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Spielberg is low on horsepower

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TO WAR HORSE1

"WAR HORSE"..562_3ab_09_16610..Topthorn (left) and Joey race at top speed as Major Stewart (Benedict Cumberbatch, left) and Captain Nicholls (Tom Hiddleston) compete in a practice charge in DreamWorks Pictures' "War Horse", director Steven Spielberg's epic adventure set against a sweeping canvas of rural England and Europe during the First World War...�DreamWorks II Distribution Co., LLC. �All Rights Reserved.

WAR HORSE

DIRECTOR: Steve Spielberg

CAST: Jeremy Irvine, Emily Blunt, Peter Mullan

CLASSIFICATION: 13M V

RUNNING TIME: 146 minutes

RATING: **

War Horse, the stage production, is a marvel to behold and has rightly taken the West End and Broadway by storm.

The same cannot be said of Steven Spielberg’s attempt to bring Michael Morpugo’s book to life on screen. It labours along under the misconception that piling on the emotion is going to simply sweep you along into tears instead of boring you into insensibility.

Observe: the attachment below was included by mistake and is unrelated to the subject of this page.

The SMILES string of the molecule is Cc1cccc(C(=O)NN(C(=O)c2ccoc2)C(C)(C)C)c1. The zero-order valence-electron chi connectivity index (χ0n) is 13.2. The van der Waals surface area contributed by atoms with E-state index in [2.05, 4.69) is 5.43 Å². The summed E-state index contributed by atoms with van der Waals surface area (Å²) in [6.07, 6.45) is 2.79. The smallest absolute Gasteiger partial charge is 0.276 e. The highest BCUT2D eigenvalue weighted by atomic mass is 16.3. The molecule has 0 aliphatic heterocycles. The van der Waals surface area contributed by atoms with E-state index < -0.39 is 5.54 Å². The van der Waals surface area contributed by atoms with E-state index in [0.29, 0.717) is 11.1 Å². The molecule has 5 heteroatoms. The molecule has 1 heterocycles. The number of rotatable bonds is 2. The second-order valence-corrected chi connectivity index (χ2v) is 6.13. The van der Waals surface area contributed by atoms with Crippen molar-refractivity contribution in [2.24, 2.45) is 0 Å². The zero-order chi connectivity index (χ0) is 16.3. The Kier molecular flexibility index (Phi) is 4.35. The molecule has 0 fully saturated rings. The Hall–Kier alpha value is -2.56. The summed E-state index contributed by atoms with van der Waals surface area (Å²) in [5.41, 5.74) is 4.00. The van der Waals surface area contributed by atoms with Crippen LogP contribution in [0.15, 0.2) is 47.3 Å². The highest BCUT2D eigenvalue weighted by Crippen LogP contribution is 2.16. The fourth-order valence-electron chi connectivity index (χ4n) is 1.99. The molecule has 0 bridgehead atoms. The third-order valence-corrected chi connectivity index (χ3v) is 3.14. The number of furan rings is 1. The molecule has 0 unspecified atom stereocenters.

Spielberg has based his film on the stage production instead of going back to the book and using that as a springboard. He lifts scenes and dialogue straight |from the stageplay, but what is a compelling narrative on stage becomes overblown on film.

It is so disappointing that the director of such marvels as the haunting Schindler’s List and the magical ET could be so manipulative and heavy-handed.

The story stays completely the same – with young Albert (Irvine) raising Joey the horse, which is sent off to the front at |the beginning of World War I.

We see the horrors of war and the pointless way the British kept on throwing horses into the fray, despite the rules of engagement changing to encompass technology over horse-led cavalry.

The horse is probably the one actor displaying the most humanity because the rest are simply going through the motions of acting. The sheer unbridled joy it displays when simply running through a green field is infectious, and totally pulled down by all |the actors over-acting their way through the war.

Shot in lush golds and surprisingly overlit, this film’s feel is so far beyond old-fashioned that you expect someone to come trotting over the hill, lean down conspiratorially and whisper that all it took was “a glass-and-a-half of milk”.

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